This tool is very popular and combines various password-cracking features. It can automatically detect the type of hashing used in a password. Therefore, you can also run it against encrypted password storage.
Rainbow Crack is also a popular brute-forcing tool used for password cracking. It generates rainbow tables for using while performing the attack. In this way, it is different from other conventional brute-forcing tools. Rainbow tables are pre-computed. It helps in reducing the time in performing the attack.
L0phtCrack is known for its ability to crack Windows passwords. It uses dictionary attacks, brute force attacks, hybrid attacks and rainbow tables. The most notable features of L0phtcrack are scheduling, hash extraction from 64-bit Windows versions, multiprocessor algorithms and network monitoring and decoding. If you want to crack the password of a Windows system, you can try this tool.
In most cases, it can crack a Windows password in a few minutes. By default, Ophcrack comes with rainbow tables to crack passwords of less than 14 characters which contain only alphanumeric characters. Other rainbow tables are also available to download.
Hashcat claims to be the fastest CPU-based password cracking tool. It is free and comes for Linux, Windows and Mac OS platforms. Hashcat supports various hashing algorithms including LM Hashes, MD4, MD5, SHA-family, Unix Crypt formats, MySQL and Cisco PIX. It supports various attacks including brute force attacks, combinator attacks, dictionary attacks, fingerprint attacks, hybrid attacks, mask attacks, permutation attack, rule-based attacks, table-lookup attacks and toggle-case attacks.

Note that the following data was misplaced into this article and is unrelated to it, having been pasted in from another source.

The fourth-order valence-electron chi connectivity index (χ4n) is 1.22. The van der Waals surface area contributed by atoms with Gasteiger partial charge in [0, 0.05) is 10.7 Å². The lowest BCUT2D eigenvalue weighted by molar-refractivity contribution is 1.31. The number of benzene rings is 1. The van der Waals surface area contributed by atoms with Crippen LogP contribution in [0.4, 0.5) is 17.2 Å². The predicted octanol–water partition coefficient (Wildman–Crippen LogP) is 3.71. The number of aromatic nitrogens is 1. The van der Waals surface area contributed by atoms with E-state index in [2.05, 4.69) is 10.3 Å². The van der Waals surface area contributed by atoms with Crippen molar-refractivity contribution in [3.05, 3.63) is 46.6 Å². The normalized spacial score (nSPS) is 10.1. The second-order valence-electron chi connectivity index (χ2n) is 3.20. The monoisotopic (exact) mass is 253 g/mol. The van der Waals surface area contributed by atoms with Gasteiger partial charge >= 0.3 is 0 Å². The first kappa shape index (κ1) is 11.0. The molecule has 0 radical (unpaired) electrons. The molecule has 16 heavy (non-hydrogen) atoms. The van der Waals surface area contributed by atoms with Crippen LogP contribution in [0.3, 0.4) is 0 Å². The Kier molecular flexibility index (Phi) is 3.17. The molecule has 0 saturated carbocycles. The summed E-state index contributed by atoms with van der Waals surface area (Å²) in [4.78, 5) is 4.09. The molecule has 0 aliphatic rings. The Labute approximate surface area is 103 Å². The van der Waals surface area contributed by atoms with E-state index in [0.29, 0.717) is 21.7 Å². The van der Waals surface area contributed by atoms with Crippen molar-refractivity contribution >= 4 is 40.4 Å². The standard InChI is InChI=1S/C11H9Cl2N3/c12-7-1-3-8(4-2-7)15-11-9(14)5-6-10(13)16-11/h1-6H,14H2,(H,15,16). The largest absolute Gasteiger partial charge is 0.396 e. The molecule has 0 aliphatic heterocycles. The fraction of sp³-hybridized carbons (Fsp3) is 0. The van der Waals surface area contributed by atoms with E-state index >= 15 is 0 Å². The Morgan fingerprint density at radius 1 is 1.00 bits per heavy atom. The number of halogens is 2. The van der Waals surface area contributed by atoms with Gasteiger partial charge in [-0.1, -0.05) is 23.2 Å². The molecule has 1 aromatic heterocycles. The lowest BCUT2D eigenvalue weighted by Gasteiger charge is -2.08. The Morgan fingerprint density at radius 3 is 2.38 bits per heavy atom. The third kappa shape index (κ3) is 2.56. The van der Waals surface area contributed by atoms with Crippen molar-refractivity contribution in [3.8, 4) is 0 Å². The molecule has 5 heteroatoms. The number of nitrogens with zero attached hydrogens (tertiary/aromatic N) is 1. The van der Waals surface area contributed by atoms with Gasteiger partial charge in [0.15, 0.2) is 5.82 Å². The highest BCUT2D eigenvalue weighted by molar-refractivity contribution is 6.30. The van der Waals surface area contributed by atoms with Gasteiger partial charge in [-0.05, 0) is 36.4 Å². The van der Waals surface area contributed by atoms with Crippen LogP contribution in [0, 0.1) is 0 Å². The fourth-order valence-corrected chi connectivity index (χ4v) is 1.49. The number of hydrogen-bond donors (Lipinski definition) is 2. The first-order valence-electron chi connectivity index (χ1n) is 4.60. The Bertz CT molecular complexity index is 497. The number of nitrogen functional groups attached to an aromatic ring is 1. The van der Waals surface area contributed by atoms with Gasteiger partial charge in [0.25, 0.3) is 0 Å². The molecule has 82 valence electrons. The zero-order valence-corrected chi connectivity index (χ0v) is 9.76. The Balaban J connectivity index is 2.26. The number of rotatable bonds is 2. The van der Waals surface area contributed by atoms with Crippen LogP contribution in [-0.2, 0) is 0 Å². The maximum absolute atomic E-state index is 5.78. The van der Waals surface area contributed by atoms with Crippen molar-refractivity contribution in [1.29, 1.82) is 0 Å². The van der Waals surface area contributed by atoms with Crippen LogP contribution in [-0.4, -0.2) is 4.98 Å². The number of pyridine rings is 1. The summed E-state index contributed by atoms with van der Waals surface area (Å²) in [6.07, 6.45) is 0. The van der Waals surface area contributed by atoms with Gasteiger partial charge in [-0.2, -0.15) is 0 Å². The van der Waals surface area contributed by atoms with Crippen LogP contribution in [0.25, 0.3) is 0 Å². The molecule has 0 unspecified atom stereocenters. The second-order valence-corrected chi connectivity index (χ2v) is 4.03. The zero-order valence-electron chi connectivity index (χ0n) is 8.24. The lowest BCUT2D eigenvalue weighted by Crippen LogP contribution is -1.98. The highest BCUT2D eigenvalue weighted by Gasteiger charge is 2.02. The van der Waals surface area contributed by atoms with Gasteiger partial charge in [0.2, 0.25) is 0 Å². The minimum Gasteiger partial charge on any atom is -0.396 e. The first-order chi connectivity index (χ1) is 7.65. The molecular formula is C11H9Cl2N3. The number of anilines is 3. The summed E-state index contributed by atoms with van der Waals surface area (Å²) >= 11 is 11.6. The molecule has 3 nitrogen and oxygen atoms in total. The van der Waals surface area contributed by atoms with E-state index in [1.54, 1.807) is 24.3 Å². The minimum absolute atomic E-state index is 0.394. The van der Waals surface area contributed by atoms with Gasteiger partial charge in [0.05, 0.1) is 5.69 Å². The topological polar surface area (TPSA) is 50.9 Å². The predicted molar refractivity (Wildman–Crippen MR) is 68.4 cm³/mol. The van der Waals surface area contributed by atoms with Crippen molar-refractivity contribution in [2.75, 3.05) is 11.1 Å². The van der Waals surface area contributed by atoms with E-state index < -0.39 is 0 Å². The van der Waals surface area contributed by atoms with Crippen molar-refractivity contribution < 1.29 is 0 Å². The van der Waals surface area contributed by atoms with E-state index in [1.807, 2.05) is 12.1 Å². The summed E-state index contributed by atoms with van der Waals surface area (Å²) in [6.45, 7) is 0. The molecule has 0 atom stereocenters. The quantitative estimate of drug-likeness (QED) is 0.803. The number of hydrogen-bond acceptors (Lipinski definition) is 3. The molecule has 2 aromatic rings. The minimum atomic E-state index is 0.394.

Ncrack is also a popular password-cracking tool for cracking network authentications. It supports various protocols including RDP, SSH, HTTP(S), SMB, POP3(S), VNC, FTP and Telnet. It can perform different attacks including brute-forcing attacks. It supports various platforms including Linux, BSD, Windows and Mac OS X.
THC Hydra is known for its ability to crack passwords of network authentications by performing brute force attacks. It performs dictionary attacks against more than 30 protocols including Telnet, FTP, HTTP, HTTPS, SMB and more. It is available for various platforms including Linux, Windows/Cygwin, Solaris 11, FreeBSD 8.1, OpenBSD, OSX and QNX/Blackberry.
These are a few popular brute-forcing tools for password cracking. There are various other tools are also available which perform brute force on different kinds of authentication. If I just give an example of a few small tools, you will see most of the PDF-cracking and ZIP-cracking tools use the same brute force methods to perform attacks and crack passwords. There are many such tools available for free or paid.
Brute-forcing is the best password-cracking method. The success of the attack depends on various factors. However, factors that affect most are password length and combination of characters, letters and special characters. This is why when we talk about strong passwords, we usually suggest that users have long passwords with a combination of lower-case letters, capital letters, numbers and special characters. It does not make brute-forcing impossible but it does make it difficult. Therefore, it will take a longer time to reach to the password by brute-forcing.